Kashmir: The Case for Freedom

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Verso Books, Oct 24, 2011 - History - 140 pages
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Kashmir is one of the most protracted and bloody occupations in the world--and one of the most ignored. Under an Indian military rule that, at half a million strong, exceeds the total number of US forces in Iraq and Afghanistan, freedom of speech is non-existent, and human- rights abuses and atrocities are routinely visited on its Muslim-majority population. In the last two decades alone, over seventy thousand people have died. Ignored by its own corrupt politicians, abandoned by Pakistan and the West, which refuses to bring pressure to bear on its regional ally, India, the Kashmiri people's ongoing quest for justice and self- determination continues to be brutally suppressed. Exploring the causes and consequences of the occupation, Kashmir: The Case for Freedom is a passionate call for the end of occupation, and for the right of self- determination for the Kashmiri people.

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the authors of this book mainly stressed on human rights violations in kashmir by the two selfish nations,that they do not want to fertlize the people of kashmir,actullay they want to fertlize the soil of kashmir with the blood of kashmiris .how ever this book argues also about the UN role toward kashmir issue.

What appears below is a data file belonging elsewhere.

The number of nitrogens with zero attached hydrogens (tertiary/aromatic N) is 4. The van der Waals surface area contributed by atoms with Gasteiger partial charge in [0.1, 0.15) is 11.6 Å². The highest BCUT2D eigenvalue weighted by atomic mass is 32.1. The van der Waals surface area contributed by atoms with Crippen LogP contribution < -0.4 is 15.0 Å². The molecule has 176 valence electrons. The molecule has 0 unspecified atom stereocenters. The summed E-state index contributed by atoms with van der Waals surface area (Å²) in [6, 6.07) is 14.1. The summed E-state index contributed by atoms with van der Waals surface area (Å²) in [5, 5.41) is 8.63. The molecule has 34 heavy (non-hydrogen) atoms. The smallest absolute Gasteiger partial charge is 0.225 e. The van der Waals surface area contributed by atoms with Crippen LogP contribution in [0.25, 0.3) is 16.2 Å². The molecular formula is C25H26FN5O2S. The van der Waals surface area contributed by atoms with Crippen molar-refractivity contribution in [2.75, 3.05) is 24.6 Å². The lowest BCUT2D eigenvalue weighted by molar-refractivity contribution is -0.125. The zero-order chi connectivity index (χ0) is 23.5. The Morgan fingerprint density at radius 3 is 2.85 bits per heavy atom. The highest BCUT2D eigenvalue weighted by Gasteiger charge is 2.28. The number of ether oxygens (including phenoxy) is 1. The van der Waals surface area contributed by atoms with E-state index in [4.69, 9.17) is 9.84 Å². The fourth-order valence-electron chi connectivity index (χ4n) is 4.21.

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About the Authors

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About the author (2011)

Arundhati Roy's books include, most recently, Listening to Grasshoppers.

Pankaj Mishra's new book, The Revolt Against the West, is coming out in 2011.

Hilal Bhatt was born in Srinigar and is a freelance Kashmiri journalist.

Angana P. Chatterji is Professor of Social and Cultural Anthropology, California Institute of Integral Studies and Co-convener of the International People's Tribunal in Indian-administered Kashmir.

Tariq Ali is a writer and filmmaker. He has written more than a dozen books on world history and politics--including Pirates of the Caribbean, Bush in Babylon, The Clash of Fundamentalisms and The Obama Syndrome--as well as five novels in his Islam Quintet series and scripts for the stage and screen. He is an editor of the New Left Review and lives in London.

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